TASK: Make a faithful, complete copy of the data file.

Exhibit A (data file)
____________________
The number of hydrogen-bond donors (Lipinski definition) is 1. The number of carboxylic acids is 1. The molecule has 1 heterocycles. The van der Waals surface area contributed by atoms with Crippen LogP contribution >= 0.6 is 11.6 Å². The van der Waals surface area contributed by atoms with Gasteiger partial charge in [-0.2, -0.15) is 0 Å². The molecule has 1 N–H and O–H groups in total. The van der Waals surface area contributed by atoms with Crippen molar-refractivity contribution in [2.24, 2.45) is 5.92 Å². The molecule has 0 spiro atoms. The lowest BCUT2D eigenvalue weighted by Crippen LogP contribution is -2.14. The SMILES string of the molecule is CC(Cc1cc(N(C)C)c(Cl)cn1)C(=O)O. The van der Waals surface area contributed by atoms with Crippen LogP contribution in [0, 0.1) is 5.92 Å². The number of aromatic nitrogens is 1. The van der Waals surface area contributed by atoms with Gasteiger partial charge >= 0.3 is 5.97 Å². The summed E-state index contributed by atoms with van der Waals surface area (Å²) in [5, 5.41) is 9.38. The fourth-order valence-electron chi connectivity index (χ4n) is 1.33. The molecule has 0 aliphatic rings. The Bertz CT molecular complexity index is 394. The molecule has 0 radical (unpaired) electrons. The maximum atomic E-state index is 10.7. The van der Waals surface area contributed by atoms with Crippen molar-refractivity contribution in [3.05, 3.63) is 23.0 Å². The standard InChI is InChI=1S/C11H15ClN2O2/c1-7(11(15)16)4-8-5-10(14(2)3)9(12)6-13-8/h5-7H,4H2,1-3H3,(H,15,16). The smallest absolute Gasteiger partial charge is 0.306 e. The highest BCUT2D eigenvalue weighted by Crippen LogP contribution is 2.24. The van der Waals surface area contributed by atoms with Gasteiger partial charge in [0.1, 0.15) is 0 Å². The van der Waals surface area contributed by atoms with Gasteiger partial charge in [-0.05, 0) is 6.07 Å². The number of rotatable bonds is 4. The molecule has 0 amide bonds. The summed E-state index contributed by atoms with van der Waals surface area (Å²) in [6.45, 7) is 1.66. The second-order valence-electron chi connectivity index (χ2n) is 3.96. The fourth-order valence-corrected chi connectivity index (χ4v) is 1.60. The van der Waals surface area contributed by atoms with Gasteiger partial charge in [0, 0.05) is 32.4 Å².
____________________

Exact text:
The number of hydrogen-bond donors (Lipinski definition) is 1. The number of carboxylic acids is 1. The molecule has 1 heterocycles. The van der Waals surface area contributed by atoms with Crippen LogP contribution >= 0.6 is 11.6 Å². The van der Waals surface area contributed by atoms with Gasteiger partial charge in [-0.2, -0.15) is 0 Å². The molecule has 1 N–H and O–H groups in total. The van der Waals surface area contributed by atoms with Crippen molar-refractivity contribution in [2.24, 2.45) is 5.92 Å². The molecule has 0 spiro atoms. The lowest BCUT2D eigenvalue weighted by Crippen LogP contribution is -2.14. The SMILES string of the molecule is CC(Cc1cc(N(C)C)c(Cl)cn1)C(=O)O. The van der Waals surface area contributed by atoms with Crippen LogP contribution in [0, 0.1) is 5.92 Å². The number of aromatic nitrogens is 1. The van der Waals surface area contributed by atoms with Gasteiger partial charge >= 0.3 is 5.97 Å². The summed E-state index contributed by atoms with van der Waals surface area (Å²) in [5, 5.41) is 9.38. The fourth-order valence-electron chi connectivity index (χ4n) is 1.33. The molecule has 0 aliphatic rings. The Bertz CT molecular complexity index is 394. The molecule has 0 radical (unpaired) electrons. The maximum atomic E-state index is 10.7. The van der Waals surface area contributed by atoms with Crippen molar-refractivity contribution in [3.05, 3.63) is 23.0 Å². The standard InChI is InChI=1S/C11H15ClN2O2/c1-7(11(15)16)4-8-5-10(14(2)3)9(12)6-13-8/h5-7H,4H2,1-3H3,(H,15,16). The smallest absolute Gasteiger partial charge is 0.306 e. The highest BCUT2D eigenvalue weighted by Crippen LogP contribution is 2.24. The van der Waals surface area contributed by atoms with Gasteiger partial charge in [0.1, 0.15) is 0 Å². The van der Waals surface area contributed by atoms with Gasteiger partial charge in [-0.05, 0) is 6.07 Å². The number of rotatable bonds is 4. The molecule has 0 amide bonds. The summed E-state index contributed by atoms with van der Waals surface area (Å²) in [6.45, 7) is 1.66. The second-order valence-electron chi connectivity index (χ2n) is 3.96. The fourth-order valence-corrected chi connectivity index (χ4v) is 1.60. The van der Waals surface area contributed by atoms with Gasteiger partial charge in [0, 0.05) is 32.4 Å².